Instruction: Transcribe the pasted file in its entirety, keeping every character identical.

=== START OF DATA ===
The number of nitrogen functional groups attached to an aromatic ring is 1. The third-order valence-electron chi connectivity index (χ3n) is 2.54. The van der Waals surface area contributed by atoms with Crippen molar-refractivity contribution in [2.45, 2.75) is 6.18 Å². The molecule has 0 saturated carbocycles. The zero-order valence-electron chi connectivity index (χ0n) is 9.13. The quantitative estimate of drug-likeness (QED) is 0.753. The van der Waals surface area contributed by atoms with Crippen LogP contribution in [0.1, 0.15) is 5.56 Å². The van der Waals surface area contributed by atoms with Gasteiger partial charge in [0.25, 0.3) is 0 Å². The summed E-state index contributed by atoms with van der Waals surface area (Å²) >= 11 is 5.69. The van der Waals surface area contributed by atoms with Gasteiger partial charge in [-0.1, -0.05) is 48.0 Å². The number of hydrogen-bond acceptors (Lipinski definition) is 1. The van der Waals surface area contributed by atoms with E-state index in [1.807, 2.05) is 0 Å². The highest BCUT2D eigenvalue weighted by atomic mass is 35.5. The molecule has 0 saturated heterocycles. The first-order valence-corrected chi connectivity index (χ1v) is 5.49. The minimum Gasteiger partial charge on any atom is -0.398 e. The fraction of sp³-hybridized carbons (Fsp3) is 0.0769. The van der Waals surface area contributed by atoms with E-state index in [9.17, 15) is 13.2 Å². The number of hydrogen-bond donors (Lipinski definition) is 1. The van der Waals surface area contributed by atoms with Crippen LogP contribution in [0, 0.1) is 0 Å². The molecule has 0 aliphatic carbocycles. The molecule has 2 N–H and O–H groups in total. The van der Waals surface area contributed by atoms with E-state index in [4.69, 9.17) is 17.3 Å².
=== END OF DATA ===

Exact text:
The number of nitrogen functional groups attached to an aromatic ring is 1. The third-order valence-electron chi connectivity index (χ3n) is 2.54. The van der Waals surface area contributed by atoms with Crippen molar-refractivity contribution in [2.45, 2.75) is 6.18 Å². The molecule has 0 saturated carbocycles. The zero-order valence-electron chi connectivity index (χ0n) is 9.13. The quantitative estimate of drug-likeness (QED) is 0.753. The van der Waals surface area contributed by atoms with Crippen LogP contribution in [0.1, 0.15) is 5.56 Å². The van der Waals surface area contributed by atoms with Gasteiger partial charge in [0.25, 0.3) is 0 Å². The summed E-state index contributed by atoms with van der Waals surface area (Å²) >= 11 is 5.69. The van der Waals surface area contributed by atoms with Gasteiger partial charge in [-0.1, -0.05) is 48.0 Å². The number of hydrogen-bond acceptors (Lipinski definition) is 1. The van der Waals surface area contributed by atoms with E-state index in [1.807, 2.05) is 0 Å². The highest BCUT2D eigenvalue weighted by atomic mass is 35.5. The molecule has 0 saturated heterocycles. The first-order valence-corrected chi connectivity index (χ1v) is 5.49. The minimum Gasteiger partial charge on any atom is -0.398 e. The fraction of sp³-hybridized carbons (Fsp3) is 0.0769. The van der Waals surface area contributed by atoms with E-state index in [9.17, 15) is 13.2 Å². The number of hydrogen-bond donors (Lipinski definition) is 1. The van der Waals surface area contributed by atoms with Crippen LogP contribution in [0, 0.1) is 0 Å². The molecule has 0 aliphatic carbocycles. The molecule has 2 N–H and O–H groups in total. The van der Waals surface area contributed by atoms with E-state index in [4.69, 9.17) is 17.3 Å².